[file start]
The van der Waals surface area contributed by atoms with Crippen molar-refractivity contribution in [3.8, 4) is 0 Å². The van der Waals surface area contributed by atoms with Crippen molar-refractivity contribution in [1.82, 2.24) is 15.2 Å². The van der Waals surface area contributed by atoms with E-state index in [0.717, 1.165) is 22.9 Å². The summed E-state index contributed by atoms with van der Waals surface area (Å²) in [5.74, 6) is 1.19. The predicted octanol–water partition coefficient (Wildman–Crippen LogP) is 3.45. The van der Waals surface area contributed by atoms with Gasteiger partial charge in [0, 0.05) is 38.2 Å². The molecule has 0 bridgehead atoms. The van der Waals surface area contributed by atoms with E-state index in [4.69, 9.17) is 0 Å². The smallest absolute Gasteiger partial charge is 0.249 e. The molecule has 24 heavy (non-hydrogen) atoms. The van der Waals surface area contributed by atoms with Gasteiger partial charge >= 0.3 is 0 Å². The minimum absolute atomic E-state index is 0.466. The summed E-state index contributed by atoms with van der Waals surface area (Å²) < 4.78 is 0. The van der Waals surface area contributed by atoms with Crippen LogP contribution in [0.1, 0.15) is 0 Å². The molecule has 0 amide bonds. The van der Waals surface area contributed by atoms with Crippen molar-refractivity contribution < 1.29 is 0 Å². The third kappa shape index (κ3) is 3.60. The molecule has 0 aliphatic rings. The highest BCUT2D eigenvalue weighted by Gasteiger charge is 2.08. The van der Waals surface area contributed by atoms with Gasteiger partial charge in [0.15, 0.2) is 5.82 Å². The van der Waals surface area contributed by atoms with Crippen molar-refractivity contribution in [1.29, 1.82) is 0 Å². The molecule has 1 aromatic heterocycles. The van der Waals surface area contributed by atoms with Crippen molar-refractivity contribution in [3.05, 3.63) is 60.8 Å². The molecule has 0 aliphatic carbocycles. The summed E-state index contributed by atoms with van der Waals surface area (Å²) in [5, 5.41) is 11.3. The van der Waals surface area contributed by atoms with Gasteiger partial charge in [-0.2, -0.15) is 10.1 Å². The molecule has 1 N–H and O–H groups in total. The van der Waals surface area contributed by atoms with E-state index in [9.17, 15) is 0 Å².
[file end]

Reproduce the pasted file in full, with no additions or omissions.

The van der Waals surface area contributed by atoms with Crippen molar-refractivity contribution in [3.8, 4) is 0 Å². The van der Waals surface area contributed by atoms with Crippen molar-refractivity contribution in [1.82, 2.24) is 15.2 Å². The van der Waals surface area contributed by atoms with E-state index in [0.717, 1.165) is 22.9 Å². The summed E-state index contributed by atoms with van der Waals surface area (Å²) in [5.74, 6) is 1.19. The predicted octanol–water partition coefficient (Wildman–Crippen LogP) is 3.45. The van der Waals surface area contributed by atoms with Gasteiger partial charge in [0, 0.05) is 38.2 Å². The molecule has 0 bridgehead atoms. The van der Waals surface area contributed by atoms with E-state index in [4.69, 9.17) is 0 Å². The smallest absolute Gasteiger partial charge is 0.249 e. The molecule has 24 heavy (non-hydrogen) atoms. The van der Waals surface area contributed by atoms with Gasteiger partial charge >= 0.3 is 0 Å². The minimum absolute atomic E-state index is 0.466. The summed E-state index contributed by atoms with van der Waals surface area (Å²) < 4.78 is 0. The van der Waals surface area contributed by atoms with Crippen LogP contribution in [0.1, 0.15) is 0 Å². The molecule has 0 amide bonds. The van der Waals surface area contributed by atoms with Crippen molar-refractivity contribution < 1.29 is 0 Å². The third kappa shape index (κ3) is 3.60. The molecule has 0 aliphatic rings. The highest BCUT2D eigenvalue weighted by Gasteiger charge is 2.08. The van der Waals surface area contributed by atoms with Gasteiger partial charge in [0.15, 0.2) is 5.82 Å². The van der Waals surface area contributed by atoms with Crippen molar-refractivity contribution in [1.29, 1.82) is 0 Å². The molecule has 1 aromatic heterocycles. The van der Waals surface area contributed by atoms with Crippen molar-refractivity contribution in [3.05, 3.63) is 60.8 Å². The molecule has 0 aliphatic carbocycles. The summed E-state index contributed by atoms with van der Waals surface area (Å²) in [5, 5.41) is 11.3. The van der Waals surface area contributed by atoms with Gasteiger partial charge in [-0.2, -0.15) is 10.1 Å². The molecule has 1 N–H and O–H groups in total. The van der Waals surface area contributed by atoms with E-state index in [9.17, 15) is 0 Å².